On June 17, Los Angeles Mayor Antonio Villaraigosa will be missing in action. Instead of standing on the steps of City Hall, reading vows to Chuck and Mike or Deb and Julie, he will be visiting with airport security experts in Israel…far, far away from the TV camera crews that will be filming every man-to-man and woman-to-woman kiss for a world-wide audience.
The official word from the Mayor's Office is that Villaraigosa arranged his most recent excursion outside of Los Angeles's city limits–and there have been many of them–a long time ago. “The Israel trip has been planned for months,” press secretary Gil Duran writes to me in an email, “since before the historic (California Supreme Court) ruling.”
Maybe so, but the supreme court justices took up the same sex marriage case in early March, with a 90-day deadline to deliver their decision. Villaraigosa and his staff must have known that June weddings for gays were a distinct possibility. Why not keep the calendar clear and visit the Holy Land in July or August? He is, after all, the mayor, and therefore political leader, of one of the most gay-populated, gay-friendly cities in the entire country.
And while San Francisco Mayor Gavin Newsom plans to marry gays en masse the minute the supreme court's ruling turns into law on June 16, Villaraigosa has yet to iron out the details with Los Angeles County officials, who are responsible for marriage licenses, that will allow the mayor to preside over same sex weddings. “Our office is working with the county to take care of all the official documentation that is required to make this happen,” Duran writes. Elected officials in West Hollywood sealed a deal with the county last week.
Still, Duran writes, “There is tremendous enthusiasm and excitement at City Hall as this historic new era approaches. The Mayor has received several requests to officiate at same sex marriages and he would like to accommodate them all.” Which is probably true. Villaraigosa has always been a vocal supporter of gay marriage, and when he returns from Israel on June 19, he probably will marry a few gays and lesbians for the cameras. But there is still something disturbing about the mayor's nonchalant approach to next week's events.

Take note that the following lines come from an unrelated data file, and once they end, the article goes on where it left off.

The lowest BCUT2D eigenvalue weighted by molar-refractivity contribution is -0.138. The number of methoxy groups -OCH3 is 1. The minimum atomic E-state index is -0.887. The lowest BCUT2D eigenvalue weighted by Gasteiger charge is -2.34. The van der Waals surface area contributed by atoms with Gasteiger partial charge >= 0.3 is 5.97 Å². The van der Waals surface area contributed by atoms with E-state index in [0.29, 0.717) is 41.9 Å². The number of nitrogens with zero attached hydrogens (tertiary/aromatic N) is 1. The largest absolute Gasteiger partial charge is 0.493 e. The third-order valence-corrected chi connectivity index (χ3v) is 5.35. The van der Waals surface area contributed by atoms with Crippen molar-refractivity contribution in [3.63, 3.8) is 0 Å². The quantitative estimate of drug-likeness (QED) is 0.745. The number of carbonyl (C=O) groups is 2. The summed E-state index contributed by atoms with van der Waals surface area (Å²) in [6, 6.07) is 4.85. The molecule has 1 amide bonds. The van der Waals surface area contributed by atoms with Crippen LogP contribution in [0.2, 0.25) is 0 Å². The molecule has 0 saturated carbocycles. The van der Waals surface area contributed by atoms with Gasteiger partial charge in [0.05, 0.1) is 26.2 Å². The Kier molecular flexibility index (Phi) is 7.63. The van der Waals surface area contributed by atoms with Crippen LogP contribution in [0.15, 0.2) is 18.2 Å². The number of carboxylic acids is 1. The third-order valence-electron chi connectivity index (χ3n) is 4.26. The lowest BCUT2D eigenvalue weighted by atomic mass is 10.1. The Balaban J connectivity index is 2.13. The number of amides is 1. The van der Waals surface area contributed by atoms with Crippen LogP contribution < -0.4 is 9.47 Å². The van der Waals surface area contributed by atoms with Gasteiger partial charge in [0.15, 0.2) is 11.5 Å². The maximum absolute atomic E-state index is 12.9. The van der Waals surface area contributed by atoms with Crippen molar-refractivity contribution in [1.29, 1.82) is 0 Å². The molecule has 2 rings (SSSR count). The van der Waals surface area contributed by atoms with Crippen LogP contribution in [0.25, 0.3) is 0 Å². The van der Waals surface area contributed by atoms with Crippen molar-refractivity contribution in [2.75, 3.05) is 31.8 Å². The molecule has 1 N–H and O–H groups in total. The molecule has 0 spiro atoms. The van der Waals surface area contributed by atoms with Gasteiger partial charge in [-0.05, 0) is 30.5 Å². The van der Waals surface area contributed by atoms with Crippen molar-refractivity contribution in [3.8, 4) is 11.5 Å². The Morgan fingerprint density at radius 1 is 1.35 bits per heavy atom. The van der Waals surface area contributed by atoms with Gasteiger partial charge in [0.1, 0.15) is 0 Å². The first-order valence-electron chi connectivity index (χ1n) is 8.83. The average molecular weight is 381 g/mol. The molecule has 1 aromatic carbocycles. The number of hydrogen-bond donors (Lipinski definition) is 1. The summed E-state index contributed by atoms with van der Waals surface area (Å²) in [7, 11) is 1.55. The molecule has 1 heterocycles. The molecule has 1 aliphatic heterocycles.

June 17 is not some ordinary day, as Duran twice acknowledges. It is a historic day, when California becomes only the second state in the nation to grant gays and lesbians the right to marry. It is a major date not only in the history of this country's gay rights movement, but civil rights movements in general…and a celebration of that powerfully eloquent sentence Thomas Jefferson wrote nearly 232 years ago in the Preamble of the Declaration of Independence: “We hold these truths to be self-evident, that all men are created equal, that they are endowed by their Creator with certain unalienable Rights, that among these are Life, Liberty and the pursuit of Happiness.”
Next Tuesday has that kind of gravity, and Mayor Antonio Villaraigosa will not be there as a participant or witness.
Contact Patrick Range McDonald at firstname.lastname@example.org.